The recruitment industry seems to have the momentum of a freight train at the moment. But what nasty surprises might be lurking around the bend to derail this seemingly unstoppable runaway? Matt Henkes looks at the year ahead for recruitment.
It’s been a good time to be in the recruitment industry. Over the last year, the market swelled by 7.4 per cent to an all time high of £26.6 billion, driven by economic growth and a shortage of high quality candidates. But in an industry that depends so strongly on the health of the wider economy, how are the current creaking global markets likely to affect things in the year ahead?
A general economic slowdown would hit the recruitment industry the same as any other. However, with the current troubles still relatively new, most intermediary recruitment firms are still just as busy as they’ve been all year – more so if you consider the annual spike in Christmas demand for temporary workers.
No one seems to be driving swathing cuts in recruitment spend just yet, but this may happen in the coming year as firms feel the pinch more acutely. There is also a danger that some of the larger, more forward thinking firms may soon begin to put pressure on their recruiting partners in terms of fees.
“There will still be growth but I suspect a few people in niche markets might have a very tough time. I can’t see that in a tighter market it will be anything like the level it’s averaged at this year.”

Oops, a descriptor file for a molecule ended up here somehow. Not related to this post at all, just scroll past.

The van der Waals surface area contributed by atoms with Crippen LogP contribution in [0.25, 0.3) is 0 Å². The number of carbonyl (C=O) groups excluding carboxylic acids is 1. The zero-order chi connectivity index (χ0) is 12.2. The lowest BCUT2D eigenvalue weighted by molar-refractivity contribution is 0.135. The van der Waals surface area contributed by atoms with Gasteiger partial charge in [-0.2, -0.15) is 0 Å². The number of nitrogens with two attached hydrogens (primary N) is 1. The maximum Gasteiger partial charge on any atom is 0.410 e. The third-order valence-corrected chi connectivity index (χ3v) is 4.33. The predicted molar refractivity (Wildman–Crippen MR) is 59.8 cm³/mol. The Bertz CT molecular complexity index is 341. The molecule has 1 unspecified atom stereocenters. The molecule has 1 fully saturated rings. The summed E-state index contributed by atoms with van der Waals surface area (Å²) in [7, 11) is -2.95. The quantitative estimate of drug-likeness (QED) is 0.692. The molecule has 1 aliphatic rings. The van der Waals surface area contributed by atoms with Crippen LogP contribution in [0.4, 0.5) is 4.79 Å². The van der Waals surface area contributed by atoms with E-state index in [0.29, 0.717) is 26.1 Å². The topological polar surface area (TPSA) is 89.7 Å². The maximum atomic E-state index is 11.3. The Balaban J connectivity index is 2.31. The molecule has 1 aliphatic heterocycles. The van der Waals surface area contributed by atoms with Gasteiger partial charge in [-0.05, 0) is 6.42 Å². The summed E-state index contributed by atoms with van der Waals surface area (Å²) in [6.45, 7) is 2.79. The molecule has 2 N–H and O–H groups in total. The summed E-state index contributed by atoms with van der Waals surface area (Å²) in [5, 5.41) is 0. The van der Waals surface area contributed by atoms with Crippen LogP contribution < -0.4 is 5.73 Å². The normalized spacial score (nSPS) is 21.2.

Steve Huxham, chairman, The Recruitment Society
“Whilst the market could be unpredictable in 2008, there are still opportunities for those agencies capable of finding the candidates and proactively working with the clients.”
Trish Stratford, managing director, Blue Arrow High Street
“The industry’s pretty upbeat. It’s going to have to innovate and change quite regularly, especially with the changes afoot on the internet with social networking and so on. That represents a challenge.”
Anne Fairweather, head of public policy, REC
Steve Huxham, chairman of The Recruitment Society, says the industry has got a number of potentially negative factors. “Whether it’s confidence in banking, the stock exchange or the housing market, I don’t think they’ve impacted on anybody yet,” he says. “But in terms of what might happen, most people seem to think the potential credit squeeze might last until Christmas 2008 and that is going to give the industry a bit of a headache.”
If businesses decide to cut recruitment costs drastically, we might see a trend towards firms recruiting without help through direct hiring. However, Huxham warns that in a time of economic instability, candidates may be more nervous about sticking their head above the parapet.
“If it was you or me getting a call directly from a potential employer, we might be quite nervous about what we said to them, particularly if it was a competitor,” he says. “A genuine intermediary can add value by tempting that person out, courting them and getting them into the market.”
When the market is tight, intermediaries also need to emphasise this valuable role they play in bringing people out, he adds. In other words, agencies need to make sure they’re communicating the value-adding potential of their service, especially when most of the basic provisions they supply can be found on the internet at cheaper prices.
Up until very recently, the market was very optimistic in terms of the factors around growth and it’s really only in the last few months that issues with the credit crunch and the financial fall-out from the sub-prime markets have begun to affect outlooks. These may start to cause concern and could precipitate a slowdown in permanent recruitment in 2008.
Trish Stratford, managing director of recruiters Blue Arrow High Street, also believes the effects are yet to be seen. “At the moment, it’s not coming through,” she says. “But I think it is likely for next year. Then, if someone leaves, clients will take a view to perhaps backfill the position with temporary requirements until certainty returns. It’s a very unpredictable time really.”